A blog devoted to reminding Deb Frisch that, even if she takes down her libelous and harassing posts, the evidence has been screencapped...and forwarded to appropriate authorities...[dfrisch@pobox.com dfrisch@nsf.gov or dfrisch@oregon.uoregon.edu]

Monday, May 17, 2010

Deb Frisch SLAPPED With SANCTION$!! (5/17/10)

Here's teh text of a Federal Judge's granting a Motion
for Sanctions against Debbie Frisch, released today.




Before the court is defendants' Motion for Imposition ofSanctions
(dkt. # 14 7) filed on April 26,2010. Because Ms. Frisch failed to
appear at her properly noticed April 15, 2010 deposition, defendants
ask the court to impose the following sanctions: (I) require Ms. Frisch
to pay $515 to partially cover defendants' costs and attomeys fees;
(2) prohibit Ms. Frisch from opposing any of defendants' facts in support
of their upcOlning summary judgment motion with her own statements;
and (3) prohibit Ms. Frisch from supporting any facts in her own
summary judgment motion with her own statements. (Dkt. #147). Ms.
Frisch filed a response opposing the motion for sanctions (dkt. #161) on
May 9, 2010. I grant defendants' motion in part and deny in part.

Ms. Frisch agreed to be deposed on April 15, 2010....Defendants' counsel
[REDACTED] properly noticed Ms. Frisch's deposition.... Ms. Frisch sent
[REDACTED] emails indicating her reluctance to be deposed by
[REDACTED]. (ld., Ex. 3). In response, [REDACTED] sent Ms. Frisch
a letter stating that her noticed deposition would go forward on April
15, 2010 and cautioning her that he intended to seek sanctions if
she failed to appear. Ms. Frisch did not appear for her deposition.

Under FRCP 37(d), if a party fails to appear at her deposition, the
court may impose any of the sanctions authorized under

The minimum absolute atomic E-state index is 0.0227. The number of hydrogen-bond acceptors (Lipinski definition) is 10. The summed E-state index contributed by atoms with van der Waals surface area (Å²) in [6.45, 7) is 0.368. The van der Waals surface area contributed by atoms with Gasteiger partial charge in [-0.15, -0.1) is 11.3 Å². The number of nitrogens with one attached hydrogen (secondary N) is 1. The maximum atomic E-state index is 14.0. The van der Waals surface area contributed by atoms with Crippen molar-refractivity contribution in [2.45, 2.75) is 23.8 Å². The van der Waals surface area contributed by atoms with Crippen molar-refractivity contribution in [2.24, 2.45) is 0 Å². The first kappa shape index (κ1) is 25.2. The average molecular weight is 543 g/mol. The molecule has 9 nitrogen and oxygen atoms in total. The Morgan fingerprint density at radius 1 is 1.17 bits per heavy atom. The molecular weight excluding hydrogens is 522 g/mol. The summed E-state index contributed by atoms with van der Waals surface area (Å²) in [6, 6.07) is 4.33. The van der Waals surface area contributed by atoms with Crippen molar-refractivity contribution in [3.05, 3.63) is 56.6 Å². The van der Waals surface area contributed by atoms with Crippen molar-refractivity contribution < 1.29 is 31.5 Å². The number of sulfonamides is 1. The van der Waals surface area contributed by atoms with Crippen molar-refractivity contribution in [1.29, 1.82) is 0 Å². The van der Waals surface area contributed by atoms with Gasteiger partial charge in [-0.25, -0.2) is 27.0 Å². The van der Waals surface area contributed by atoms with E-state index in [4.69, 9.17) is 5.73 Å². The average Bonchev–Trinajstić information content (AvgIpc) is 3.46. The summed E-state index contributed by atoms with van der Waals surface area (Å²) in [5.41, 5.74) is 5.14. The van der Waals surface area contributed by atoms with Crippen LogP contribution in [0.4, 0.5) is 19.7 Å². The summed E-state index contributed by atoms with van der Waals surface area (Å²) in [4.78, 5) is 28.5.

FRCP 37(b)(2)(A), (B), and (C). A court may prohibit a party
from introducing evidence and may require the party failing to
appear to pay reasonable expenses (including attomeys fees)
caused by the failure. FRCP 37(d)(3) and (b)(2)(A)(ii); see also,
Navellier v. Sletten, 262 F.3d 923, 947 (9th Cir. 2001) (prohibiting
introduction of evidence is reasonable sanction so long as what is
prohibited bears a reasonable relationship to the discovery frustrated
by failure to appear at the deposition. Sanctions for failure to appear
at a deposition may be imposed even absent a prior court order.
Henry v. Gilllndus, Inc 983 F.2d 943, 947 (9th Cir.1993) (repeated
cancellations at the last minute constitute a firilure to appear).
Moreover, there is no need to fmd that the failure to attend was
"willful." Lew v. Kona Hospital, 754 F.2d 1420, 1427 (9th Cir.1985)
("Even a negligent failure to allow reasonable discovery may be

Defendants' motion for sanctions is well taken. An essential part
defendants' discovery in this litigation is taking Ms. Frisch's
deposition. By failing to appear at her deposition, Ms. Frisch has
prevented the defense from using this tooi to gather evidence.
The record establishes that Ms. Frisch wilfully failed
to appear
at her deposition, despite being properly
noticed and warned,
by letter, that defendants would
seek sanctions if she failed to appear.

Ms. Frisch argues that the deposition notice, which was mailed
March 19,2010, was not valid because it noticed a deposition date
which was past the discovery deadline which was in effect on
March 19,2010... This argument is not persuasive. On March 23,
2010, I granted an unopposed motion to extend the discovery date
to April 16,2010. (Dkt. #142). Moreover, if Ms. Frisch was confused
about the validity of the deposition notice, she had ampie time to
address that concern instead of simply not appearing at her deposition.

I grant defendants' motion for sanctions in part. I find that under
the circumstances it is reasonable to order Ms. Frisch to reimburse
defendants for the costs they incurred for the court reporter's
appearance ($75) and to prohibit Ms. Frisch from using her own
statements as evidence in dispositive motions.

Ms. Frisch shall pay defendants $75, which was the cost of the court
reporter's appearance.... Ms. Frisch shall not use her own statements
as evidence in dispositive motions. Ms. Frisch is prohibited from
controverting any of defendants' facts in support of their motion
for summary judgment with evidence in the fom10fher own
statements. The court shall disregard any supporting facts in the
form of Ms. Frisch's own statements which are included in Ms. Frisch's
recently filed partial motion for summary judgment (dkt. #144) or
motion for summary judgment (dkt. # 170).

Defendants' response to Ms. Frisch's partial motion for summary
judgment and defendants' motion for summary judgment shall be
filed within fourteen days of the date this order is filed.

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